A few days ago my dad celebrated his 69th birthday. His birthday started at a hospital, where he had been for the past several days due to an infection-related fever. He was able to finish his special day at home with our family – except for me, my husband and our children. He still lives where he has lived for most of my lifetime. I’m the one who moved far away from home and never returned. That wasn’t a big deal to me when I was younger because my parents were younger too. Now, more and more, I’m wondering what I can do in the case of an emergency when, even with an immediate flight, it would take about 3 hours from airport to airport, plus travel time between airports and our homes, for me to reach them. I don’t have plans to move back home anytime soon so here’s what I’ve been doing. Maybe you could do it too.
Communicate with older loved ones often.
I communicate with my mom several times a week in several different ways. We text each other, we use an app that sends video recordings back and forth, sometimes we email each other, and of course, we talk to each other on our phones. Sometimes we even use the mail – I send little notes and she sends packages with things for my husband, our children, and me. You may not have much time to talk but it’s good to check in regularly. I suggest communicating, even briefly, no less than once every week.
If you have siblings who are responsible, you may not need to check in as much. My dad and step-mom have two children and they all live fairly close to each other. I know that my sister and brother are there for our dad and their mom, not only talking to them but spending time with them several times during the week. I feel far more secure about my dad and stepmom because my sister and brother are always around. I also feel very secure about my grandmother because my dad and stepmom live down the block from her and someone is always available if she needs help.
Communicate with people that you trust (cousins, siblings, friends) who live close to your older loved ones.
I have one first cousin on my mom’s side of the family. When my mom is going to church, shopping, dining out, watching a new movie, attending a social gathering, or taking a road trip, there’s a decent probability that my cousin is there. My mom is relatively healthy and very independent. If no one is interested in joining her she’s often willing to do things on her own. Yet she enjoys having people go places and experience things with her. My cousin is usually ready to join her.
I’m thankful for this cousin, not only for doing fun things with my mom. She’s also the one to deliver food or medicine if my mom isn’t feeling well. She has a key to the house and will check in as needed. With a full time job, a husband, two children, a busy social life and parents of her own, I am especially grateful for the time my cousin spends with my mom.
I also have aunts, uncles, other family members and neighbors who would check on my mom if I asked. It’s important to keep the lines of communication open. Text, call, email, video chat, or do whatever you like doing. People that you trust can be your eyes, ears, hands and feet when you’re too far away to see your loved ones and help them yourself. Stay in contact with them.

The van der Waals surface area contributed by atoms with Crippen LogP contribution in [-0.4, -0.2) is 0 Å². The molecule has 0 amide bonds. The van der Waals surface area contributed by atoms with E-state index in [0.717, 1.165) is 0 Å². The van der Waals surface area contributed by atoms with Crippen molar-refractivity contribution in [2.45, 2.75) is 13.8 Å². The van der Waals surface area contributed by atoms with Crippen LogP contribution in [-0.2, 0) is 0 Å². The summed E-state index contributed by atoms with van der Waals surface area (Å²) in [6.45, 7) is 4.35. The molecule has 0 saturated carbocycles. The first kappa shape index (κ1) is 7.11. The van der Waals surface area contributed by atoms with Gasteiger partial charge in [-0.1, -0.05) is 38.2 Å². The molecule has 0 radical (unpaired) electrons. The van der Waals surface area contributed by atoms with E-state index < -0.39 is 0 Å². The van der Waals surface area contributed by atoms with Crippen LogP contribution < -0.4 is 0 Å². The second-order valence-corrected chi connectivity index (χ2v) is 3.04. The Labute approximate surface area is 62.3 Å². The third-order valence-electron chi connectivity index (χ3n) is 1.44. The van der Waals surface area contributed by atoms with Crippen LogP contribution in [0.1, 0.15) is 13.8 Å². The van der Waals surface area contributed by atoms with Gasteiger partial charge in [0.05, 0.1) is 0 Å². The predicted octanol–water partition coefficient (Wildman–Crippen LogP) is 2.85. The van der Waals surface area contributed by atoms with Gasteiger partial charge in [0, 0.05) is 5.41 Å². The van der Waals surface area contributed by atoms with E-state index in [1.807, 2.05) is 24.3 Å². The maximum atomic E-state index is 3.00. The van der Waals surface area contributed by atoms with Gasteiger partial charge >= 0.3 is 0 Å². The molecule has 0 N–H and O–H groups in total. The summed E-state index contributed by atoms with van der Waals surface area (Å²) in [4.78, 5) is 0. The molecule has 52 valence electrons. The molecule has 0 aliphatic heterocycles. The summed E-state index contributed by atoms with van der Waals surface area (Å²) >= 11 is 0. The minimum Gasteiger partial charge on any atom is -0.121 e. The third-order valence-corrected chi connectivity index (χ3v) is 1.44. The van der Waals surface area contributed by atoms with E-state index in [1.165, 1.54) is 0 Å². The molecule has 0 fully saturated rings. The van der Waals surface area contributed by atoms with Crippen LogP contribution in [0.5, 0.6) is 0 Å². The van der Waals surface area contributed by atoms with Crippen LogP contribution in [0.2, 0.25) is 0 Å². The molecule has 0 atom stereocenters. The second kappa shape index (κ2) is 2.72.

Encourage older loved ones to take good care of themselves.
Both of my parents are fairly healthy. My dad has been eating a completely plant based diet for at least a decade. For years he went to the gym several days a week, preferring swimming over other exercises because of the low impact on his joints. When I was a child my mom rarely bought refined or enriched “white” foods such as sugar, flour, and bread. I grew up eating wheat or rye bread because she knew that white bread was extremely processed and lacked nutrients. She never kept soda, punch, or junk food in the house, which might be why I’ve never been a fan of any of that.
She also has a decent understanding of how various foods have healing properties and she loves natural remedies. For her, apple cider vinegar, fresh garlic, ginger, turmeric, certain teas, more water, and other food items are the first things to use when feeling ill. For both of my parents, prescriptions are generally the last resort but if needed, they will follow the doctor’s orders. I try to encourage them to continue with their healthy habits. Encouraging them also reminds me to do the same.
Visit as often as you can.
Flying with a family of five isn’t cheap so most trips to visit our distant loved ones have been road trips. No matter how you make it happen, it’s important to spend time with our loved ones as often as we can. There’s nothing like a hug, a shared meal, or a face to face conversation. The effort required to take a trip to spend time with elders is worth it. All of this applies even more if you live close to your family. Don’t miss an opportunity to be with them while you can.